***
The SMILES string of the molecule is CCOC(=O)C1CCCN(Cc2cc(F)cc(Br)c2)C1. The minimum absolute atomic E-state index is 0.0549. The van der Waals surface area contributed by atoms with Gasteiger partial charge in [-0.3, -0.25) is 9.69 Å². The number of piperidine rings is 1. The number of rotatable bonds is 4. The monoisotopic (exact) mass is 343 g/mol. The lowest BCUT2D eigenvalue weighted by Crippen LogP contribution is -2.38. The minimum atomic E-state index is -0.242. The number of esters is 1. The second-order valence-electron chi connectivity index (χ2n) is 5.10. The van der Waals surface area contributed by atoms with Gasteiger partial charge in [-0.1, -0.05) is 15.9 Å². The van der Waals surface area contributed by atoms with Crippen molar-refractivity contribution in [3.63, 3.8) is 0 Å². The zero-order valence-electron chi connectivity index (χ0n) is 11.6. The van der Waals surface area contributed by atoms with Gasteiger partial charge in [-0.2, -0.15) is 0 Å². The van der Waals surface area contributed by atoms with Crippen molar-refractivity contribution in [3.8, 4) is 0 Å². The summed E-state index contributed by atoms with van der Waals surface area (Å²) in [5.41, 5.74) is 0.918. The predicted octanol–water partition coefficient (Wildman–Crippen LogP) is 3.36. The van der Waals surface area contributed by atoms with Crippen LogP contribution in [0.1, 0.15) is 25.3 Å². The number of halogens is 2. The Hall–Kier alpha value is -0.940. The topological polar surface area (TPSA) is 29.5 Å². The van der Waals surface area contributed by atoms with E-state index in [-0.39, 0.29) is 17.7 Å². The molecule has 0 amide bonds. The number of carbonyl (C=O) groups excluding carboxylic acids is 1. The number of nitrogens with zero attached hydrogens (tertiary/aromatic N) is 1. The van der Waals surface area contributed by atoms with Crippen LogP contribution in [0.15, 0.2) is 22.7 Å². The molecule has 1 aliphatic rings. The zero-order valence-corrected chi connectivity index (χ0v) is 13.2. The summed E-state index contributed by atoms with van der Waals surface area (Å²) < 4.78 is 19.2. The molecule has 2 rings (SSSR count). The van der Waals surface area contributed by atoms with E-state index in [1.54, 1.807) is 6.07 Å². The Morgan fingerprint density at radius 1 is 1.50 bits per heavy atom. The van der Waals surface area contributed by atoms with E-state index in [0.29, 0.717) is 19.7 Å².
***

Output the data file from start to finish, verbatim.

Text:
The SMILES string of the molecule is CCOC(=O)C1CCCN(Cc2cc(F)cc(Br)c2)C1. The minimum absolute atomic E-state index is 0.0549. The van der Waals surface area contributed by atoms with Gasteiger partial charge in [-0.3, -0.25) is 9.69 Å². The number of piperidine rings is 1. The number of rotatable bonds is 4. The monoisotopic (exact) mass is 343 g/mol. The lowest BCUT2D eigenvalue weighted by Crippen LogP contribution is -2.38. The minimum atomic E-state index is -0.242. The number of esters is 1. The second-order valence-electron chi connectivity index (χ2n) is 5.10. The van der Waals surface area contributed by atoms with Gasteiger partial charge in [-0.1, -0.05) is 15.9 Å². The van der Waals surface area contributed by atoms with Crippen molar-refractivity contribution in [3.63, 3.8) is 0 Å². The zero-order valence-electron chi connectivity index (χ0n) is 11.6. The van der Waals surface area contributed by atoms with Gasteiger partial charge in [-0.2, -0.15) is 0 Å². The van der Waals surface area contributed by atoms with Crippen molar-refractivity contribution in [3.8, 4) is 0 Å². The summed E-state index contributed by atoms with van der Waals surface area (Å²) in [5.41, 5.74) is 0.918. The predicted octanol–water partition coefficient (Wildman–Crippen LogP) is 3.36. The van der Waals surface area contributed by atoms with Crippen LogP contribution in [0.1, 0.15) is 25.3 Å². The number of halogens is 2. The Hall–Kier alpha value is -0.940. The topological polar surface area (TPSA) is 29.5 Å². The van der Waals surface area contributed by atoms with E-state index in [-0.39, 0.29) is 17.7 Å². The molecule has 0 amide bonds. The number of carbonyl (C=O) groups excluding carboxylic acids is 1. The number of nitrogens with zero attached hydrogens (tertiary/aromatic N) is 1. The van der Waals surface area contributed by atoms with Crippen LogP contribution in [0.15, 0.2) is 22.7 Å². The molecule has 1 aliphatic rings. The zero-order valence-corrected chi connectivity index (χ0v) is 13.2. The summed E-state index contributed by atoms with van der Waals surface area (Å²) < 4.78 is 19.2. The molecule has 2 rings (SSSR count). The van der Waals surface area contributed by atoms with E-state index in [1.54, 1.807) is 6.07 Å². The Morgan fingerprint density at radius 1 is 1.50 bits per heavy atom. The van der Waals surface area contributed by atoms with E-state index in [0.29, 0.717) is 19.7 Å².